Some good-bad self and object images may remain unintegrated in each person. Dealing with unintegrated self and object images is a psychological necessity that an individual will deal with throughout his life. One of the most effective ways of coping with this is externalization. In order to maintain a realistic and balanced self-representation, it is necessary to externalize unintegrated representations of both the bad and the good self and object, this is part of the process of healthy self-development.

Intergenerational transmission occurs when a mother or an important person in the child’s life unconsciously externalizes her anxiety, fantasies, perceptions, expectations of the outside world, self and object designs of another person, traumatized self to the self-designs of a developing child. We often see transmission from generation to generation in clinical studies at the individual level. The child unconsciously tries to carry the past story, to mourn the family’s failure, to repair the psychological damage of the family.

Just like individuals, large groups also pass on the traumas that they cannot solve, to the next generation to handle for themselves. While individual members of the traumatized large group have their own unique identities and all have their own unique responses to trauma, members of the entire group also share mental designs of the group’s great tragedies. Mental defenses against painful or unacceptable feelings and thoughts are also included in this design.

The passage of traumatized self-images is like inoculation of psychological DNA into the personality of the younger generation through the younger generation’s object relation to the previous generation. Psychological DNA passed from one generation to the next influences both individual identity and later adult behavior.

Freud’s description of the struggle between the life and death instincts confronts us with the reality of immanent human destructiveness and the dangerous problems that come with it (Freud, 1920). Often there is a desire to deny this fact of life and to find destructiveness in others. Accepting responsibility for destructiveness breeds guilt; This painful situation ultimately leads to denial and projection.

In order to better understand this part, it would be appropriate to examine “enemy images” and their processes; In the case of ethnic enmities, children who are members of one group externalize their unintegrated self and object images through another group. In good times, two neighboring groups experience their similarities through their positive warehouses, while in times of conflict, two neighboring groups exaggerate minor differences and externalize their negative parts to the enemy group in order to protect their own identity.

For example, the phenomenon of war; Identification of the enemy with the bad ensures that little or no guilt is felt on the conscious level when attacked. There is a general reduction in delinquency, as opposed to a highly increased destructiveness in war. This is a successful paranoid defense against guilt. The significant decrease in wartime suicide rates is seen as a result of this general reduction in delinquency and a focus of aggression on the enemy rather than itself. The same processes can be clearly observed in terrorism, which attributes the worst to victims of attacks who deserve to die. In addition, we see the same process in political systems that create polarization by attributing evil to certain groups that are humiliated in society and externalizing their inherent characteristics to other groups.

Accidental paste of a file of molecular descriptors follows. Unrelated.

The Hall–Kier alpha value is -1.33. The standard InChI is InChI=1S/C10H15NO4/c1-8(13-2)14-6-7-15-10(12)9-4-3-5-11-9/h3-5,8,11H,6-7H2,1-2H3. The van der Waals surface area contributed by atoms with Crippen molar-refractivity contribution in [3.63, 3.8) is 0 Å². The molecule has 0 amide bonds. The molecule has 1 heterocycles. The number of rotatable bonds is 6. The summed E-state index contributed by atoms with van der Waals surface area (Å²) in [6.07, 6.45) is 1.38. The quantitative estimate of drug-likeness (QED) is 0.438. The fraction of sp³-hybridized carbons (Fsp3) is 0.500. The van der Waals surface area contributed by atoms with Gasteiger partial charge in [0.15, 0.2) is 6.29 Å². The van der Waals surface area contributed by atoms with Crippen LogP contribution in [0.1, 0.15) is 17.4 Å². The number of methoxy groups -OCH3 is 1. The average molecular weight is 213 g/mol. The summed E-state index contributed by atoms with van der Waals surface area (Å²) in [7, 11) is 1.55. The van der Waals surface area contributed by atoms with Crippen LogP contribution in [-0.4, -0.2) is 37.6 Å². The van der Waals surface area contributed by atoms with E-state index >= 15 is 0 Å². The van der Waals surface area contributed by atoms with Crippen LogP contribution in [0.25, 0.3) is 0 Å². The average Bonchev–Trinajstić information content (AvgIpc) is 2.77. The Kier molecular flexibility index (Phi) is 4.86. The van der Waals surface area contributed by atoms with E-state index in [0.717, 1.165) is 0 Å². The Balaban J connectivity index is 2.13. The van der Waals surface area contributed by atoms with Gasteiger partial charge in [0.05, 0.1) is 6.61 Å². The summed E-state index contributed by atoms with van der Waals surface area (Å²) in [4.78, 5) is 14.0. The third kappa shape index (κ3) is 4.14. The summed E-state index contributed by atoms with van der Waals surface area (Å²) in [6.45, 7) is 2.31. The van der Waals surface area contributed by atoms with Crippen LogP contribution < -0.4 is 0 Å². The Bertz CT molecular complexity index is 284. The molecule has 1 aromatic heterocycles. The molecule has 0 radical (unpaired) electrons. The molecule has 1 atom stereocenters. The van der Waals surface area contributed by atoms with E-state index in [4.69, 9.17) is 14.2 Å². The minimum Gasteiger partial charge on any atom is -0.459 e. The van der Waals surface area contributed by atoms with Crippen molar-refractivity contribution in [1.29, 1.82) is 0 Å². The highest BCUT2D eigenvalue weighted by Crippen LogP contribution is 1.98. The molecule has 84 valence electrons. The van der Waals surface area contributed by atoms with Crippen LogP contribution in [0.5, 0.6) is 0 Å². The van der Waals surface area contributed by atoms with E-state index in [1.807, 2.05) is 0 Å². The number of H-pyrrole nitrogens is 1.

Whether the person directs violence to himself or to another person, violence is aimed at absolute difference. Violence wants to make everyone and everything the same; most of all, our inability to accept the difference within us. When the inability to tolerate this difference is combined with power, it leaves behind great massacres and genocides. The goal is to destroy the other, or to make him the same as the powerful.

Whatever the difference, any intolerance to that difference can bring violence. For example, violence against women, children, the elderly, and homosexuals… In fact, the reason for all of these is directly related to the inability of a person to adopt his own difference in his original structure. At the point where he cannot complete the identification that will form his personality and identity at the first encounter with the other and cannot say “I am this”, he cannot say “You are Him” to someone else.

Although the individual processes of violence are mentioned more in this article, in fact, violence is both an individual and a social problem. Perhaps one of the main factors in dealing with this problem more effectively is that the individual is aware of and accepts the differences within himself and thus experiences acceptance of others more easily. Apart from this, one of the most important phenomena seen especially in violence against women is that men apply this violence to women as a sign of power. Arrangements to be made in legal processes related to this matter are beyond the scope of this article. In addition, perhaps one of the most important points to be done is to work on gender inequality and to stay away from discourses that marginalize women and the female body in our daily life, social media and written language. As mentioned in the psychoanalytic process, although the externalizations we use are a part of the individual process, at the point where we turn these externalizations into negativity, we unintentionally become a part of the delusion that creates gender inequality and degrades women.

*While preparing this article, the book “Violence Within: Phenomena of Violence from Spiritual to Social” was used from the Psychoanalysis Library. Those who want to do a more detailed reading should refer to this book.